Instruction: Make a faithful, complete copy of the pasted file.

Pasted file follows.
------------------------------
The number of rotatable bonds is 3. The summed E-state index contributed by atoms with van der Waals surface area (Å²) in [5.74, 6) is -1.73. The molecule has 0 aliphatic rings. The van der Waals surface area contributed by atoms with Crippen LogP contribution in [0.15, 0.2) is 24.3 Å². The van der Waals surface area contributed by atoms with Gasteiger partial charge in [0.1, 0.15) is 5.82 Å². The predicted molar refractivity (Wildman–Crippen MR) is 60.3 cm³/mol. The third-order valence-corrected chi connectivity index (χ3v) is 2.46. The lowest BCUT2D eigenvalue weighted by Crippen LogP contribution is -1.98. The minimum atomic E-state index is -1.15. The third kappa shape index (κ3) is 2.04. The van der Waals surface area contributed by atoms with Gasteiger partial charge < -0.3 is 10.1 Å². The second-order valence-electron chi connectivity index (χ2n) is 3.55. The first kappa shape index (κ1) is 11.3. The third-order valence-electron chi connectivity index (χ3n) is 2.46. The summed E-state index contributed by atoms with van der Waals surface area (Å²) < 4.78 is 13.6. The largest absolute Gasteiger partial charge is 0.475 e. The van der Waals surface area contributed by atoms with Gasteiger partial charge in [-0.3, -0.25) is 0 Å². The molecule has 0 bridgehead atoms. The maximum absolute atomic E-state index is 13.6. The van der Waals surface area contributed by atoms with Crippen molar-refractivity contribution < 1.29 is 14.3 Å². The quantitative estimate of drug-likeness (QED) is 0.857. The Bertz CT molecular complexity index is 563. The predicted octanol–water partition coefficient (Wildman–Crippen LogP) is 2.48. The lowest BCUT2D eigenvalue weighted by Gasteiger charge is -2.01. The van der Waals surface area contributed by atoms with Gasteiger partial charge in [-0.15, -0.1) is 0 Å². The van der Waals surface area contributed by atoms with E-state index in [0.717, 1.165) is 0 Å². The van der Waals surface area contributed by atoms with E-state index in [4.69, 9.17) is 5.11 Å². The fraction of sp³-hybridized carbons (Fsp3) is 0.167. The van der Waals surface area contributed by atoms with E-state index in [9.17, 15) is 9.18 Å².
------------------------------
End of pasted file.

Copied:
The number of rotatable bonds is 3. The summed E-state index contributed by atoms with van der Waals surface area (Å²) in [5.74, 6) is -1.73. The molecule has 0 aliphatic rings. The van der Waals surface area contributed by atoms with Crippen LogP contribution in [0.15, 0.2) is 24.3 Å². The van der Waals surface area contributed by atoms with Gasteiger partial charge in [0.1, 0.15) is 5.82 Å². The predicted molar refractivity (Wildman–Crippen MR) is 60.3 cm³/mol. The third-order valence-corrected chi connectivity index (χ3v) is 2.46. The lowest BCUT2D eigenvalue weighted by Crippen LogP contribution is -1.98. The minimum atomic E-state index is -1.15. The third kappa shape index (κ3) is 2.04. The van der Waals surface area contributed by atoms with Gasteiger partial charge < -0.3 is 10.1 Å². The second-order valence-electron chi connectivity index (χ2n) is 3.55. The first kappa shape index (κ1) is 11.3. The third-order valence-electron chi connectivity index (χ3n) is 2.46. The summed E-state index contributed by atoms with van der Waals surface area (Å²) < 4.78 is 13.6. The largest absolute Gasteiger partial charge is 0.475 e. The van der Waals surface area contributed by atoms with Gasteiger partial charge in [-0.3, -0.25) is 0 Å². The molecule has 0 bridgehead atoms. The maximum absolute atomic E-state index is 13.6. The van der Waals surface area contributed by atoms with Crippen molar-refractivity contribution < 1.29 is 14.3 Å². The quantitative estimate of drug-likeness (QED) is 0.857. The Bertz CT molecular complexity index is 563. The predicted octanol–water partition coefficient (Wildman–Crippen LogP) is 2.48. The lowest BCUT2D eigenvalue weighted by Gasteiger charge is -2.01. The van der Waals surface area contributed by atoms with Gasteiger partial charge in [-0.15, -0.1) is 0 Å². The van der Waals surface area contributed by atoms with E-state index in [0.717, 1.165) is 0 Å². The van der Waals surface area contributed by atoms with E-state index in [4.69, 9.17) is 5.11 Å². The fraction of sp³-hybridized carbons (Fsp3) is 0.167. The van der Waals surface area contributed by atoms with E-state index in [9.17, 15) is 9.18 Å².